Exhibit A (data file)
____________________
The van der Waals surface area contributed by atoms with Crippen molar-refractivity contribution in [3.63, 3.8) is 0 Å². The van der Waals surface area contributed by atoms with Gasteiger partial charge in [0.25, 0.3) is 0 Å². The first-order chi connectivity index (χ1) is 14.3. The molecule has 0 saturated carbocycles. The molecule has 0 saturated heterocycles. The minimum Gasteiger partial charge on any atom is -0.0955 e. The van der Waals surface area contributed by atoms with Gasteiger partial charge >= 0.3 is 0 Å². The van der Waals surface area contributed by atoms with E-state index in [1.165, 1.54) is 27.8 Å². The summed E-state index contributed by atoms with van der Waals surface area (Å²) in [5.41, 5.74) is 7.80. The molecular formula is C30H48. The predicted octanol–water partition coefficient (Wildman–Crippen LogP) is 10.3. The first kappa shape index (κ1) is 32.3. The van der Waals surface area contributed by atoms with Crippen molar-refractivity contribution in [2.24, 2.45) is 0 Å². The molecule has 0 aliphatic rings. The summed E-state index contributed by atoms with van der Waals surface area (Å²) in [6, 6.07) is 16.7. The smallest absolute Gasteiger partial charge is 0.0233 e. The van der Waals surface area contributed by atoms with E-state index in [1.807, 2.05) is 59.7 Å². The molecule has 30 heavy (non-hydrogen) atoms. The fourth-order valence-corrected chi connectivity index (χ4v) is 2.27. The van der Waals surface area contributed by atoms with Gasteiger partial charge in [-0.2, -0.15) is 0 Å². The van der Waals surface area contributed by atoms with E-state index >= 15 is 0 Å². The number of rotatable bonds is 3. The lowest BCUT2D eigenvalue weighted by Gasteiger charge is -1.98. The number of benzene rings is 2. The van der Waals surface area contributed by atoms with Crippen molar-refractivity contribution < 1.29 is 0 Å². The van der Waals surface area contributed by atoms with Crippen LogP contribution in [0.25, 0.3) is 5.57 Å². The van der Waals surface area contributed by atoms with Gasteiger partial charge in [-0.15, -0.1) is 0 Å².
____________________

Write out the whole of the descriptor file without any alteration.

The van der Waals surface area contributed by atoms with Crippen molar-refractivity contribution in [3.63, 3.8) is 0 Å². The van der Waals surface area contributed by atoms with Gasteiger partial charge in [0.25, 0.3) is 0 Å². The first-order chi connectivity index (χ1) is 14.3. The molecule has 0 saturated carbocycles. The molecule has 0 saturated heterocycles. The minimum Gasteiger partial charge on any atom is -0.0955 e. The van der Waals surface area contributed by atoms with Gasteiger partial charge >= 0.3 is 0 Å². The van der Waals surface area contributed by atoms with E-state index in [1.165, 1.54) is 27.8 Å². The summed E-state index contributed by atoms with van der Waals surface area (Å²) in [5.41, 5.74) is 7.80. The molecular formula is C30H48. The predicted octanol–water partition coefficient (Wildman–Crippen LogP) is 10.3. The first kappa shape index (κ1) is 32.3. The van der Waals surface area contributed by atoms with Crippen molar-refractivity contribution in [2.24, 2.45) is 0 Å². The molecule has 0 aliphatic rings. The summed E-state index contributed by atoms with van der Waals surface area (Å²) in [6, 6.07) is 16.7. The smallest absolute Gasteiger partial charge is 0.0233 e. The van der Waals surface area contributed by atoms with E-state index in [1.807, 2.05) is 59.7 Å². The molecule has 30 heavy (non-hydrogen) atoms. The fourth-order valence-corrected chi connectivity index (χ4v) is 2.27. The van der Waals surface area contributed by atoms with Gasteiger partial charge in [-0.2, -0.15) is 0 Å². The van der Waals surface area contributed by atoms with E-state index >= 15 is 0 Å². The number of rotatable bonds is 3. The lowest BCUT2D eigenvalue weighted by Gasteiger charge is -1.98. The number of benzene rings is 2. The van der Waals surface area contributed by atoms with Crippen molar-refractivity contribution < 1.29 is 0 Å². The van der Waals surface area contributed by atoms with Crippen LogP contribution in [0.25, 0.3) is 5.57 Å². The van der Waals surface area contributed by atoms with Gasteiger partial charge in [-0.15, -0.1) is 0 Å².